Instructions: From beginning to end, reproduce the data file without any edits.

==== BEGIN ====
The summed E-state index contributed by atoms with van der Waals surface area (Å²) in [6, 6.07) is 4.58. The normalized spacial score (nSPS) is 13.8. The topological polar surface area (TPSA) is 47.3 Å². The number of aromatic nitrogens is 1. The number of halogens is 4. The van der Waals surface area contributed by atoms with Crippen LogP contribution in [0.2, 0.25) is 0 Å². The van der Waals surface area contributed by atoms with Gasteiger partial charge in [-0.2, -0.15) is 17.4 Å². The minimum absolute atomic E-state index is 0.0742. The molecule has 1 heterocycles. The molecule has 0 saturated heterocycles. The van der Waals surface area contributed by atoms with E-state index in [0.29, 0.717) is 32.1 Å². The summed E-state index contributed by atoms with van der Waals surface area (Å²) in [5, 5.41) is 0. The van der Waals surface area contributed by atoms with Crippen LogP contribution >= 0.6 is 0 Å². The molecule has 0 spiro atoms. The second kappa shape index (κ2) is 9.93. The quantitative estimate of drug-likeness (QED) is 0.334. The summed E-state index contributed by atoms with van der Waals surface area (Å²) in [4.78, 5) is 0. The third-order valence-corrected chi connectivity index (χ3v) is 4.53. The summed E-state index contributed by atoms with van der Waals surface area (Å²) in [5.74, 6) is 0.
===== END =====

The summed E-state index contributed by atoms with van der Waals surface area (Å²) in [6, 6.07) is 4.58. The normalized spacial score (nSPS) is 13.8. The topological polar surface area (TPSA) is 47.3 Å². The number of aromatic nitrogens is 1. The number of halogens is 4. The van der Waals surface area contributed by atoms with Crippen LogP contribution in [0.2, 0.25) is 0 Å². The van der Waals surface area contributed by atoms with Gasteiger partial charge in [-0.2, -0.15) is 17.4 Å². The minimum absolute atomic E-state index is 0.0742. The molecule has 1 heterocycles. The molecule has 0 saturated heterocycles. The van der Waals surface area contributed by atoms with E-state index in [0.29, 0.717) is 32.1 Å². The summed E-state index contributed by atoms with van der Waals surface area (Å²) in [5, 5.41) is 0. The van der Waals surface area contributed by atoms with Crippen LogP contribution >= 0.6 is 0 Å². The molecule has 0 spiro atoms. The second kappa shape index (κ2) is 9.93. The quantitative estimate of drug-likeness (QED) is 0.334. The summed E-state index contributed by atoms with van der Waals surface area (Å²) in [4.78, 5) is 0. The third-order valence-corrected chi connectivity index (χ3v) is 4.53. The summed E-state index contributed by atoms with van der Waals surface area (Å²) in [5.74, 6) is 0.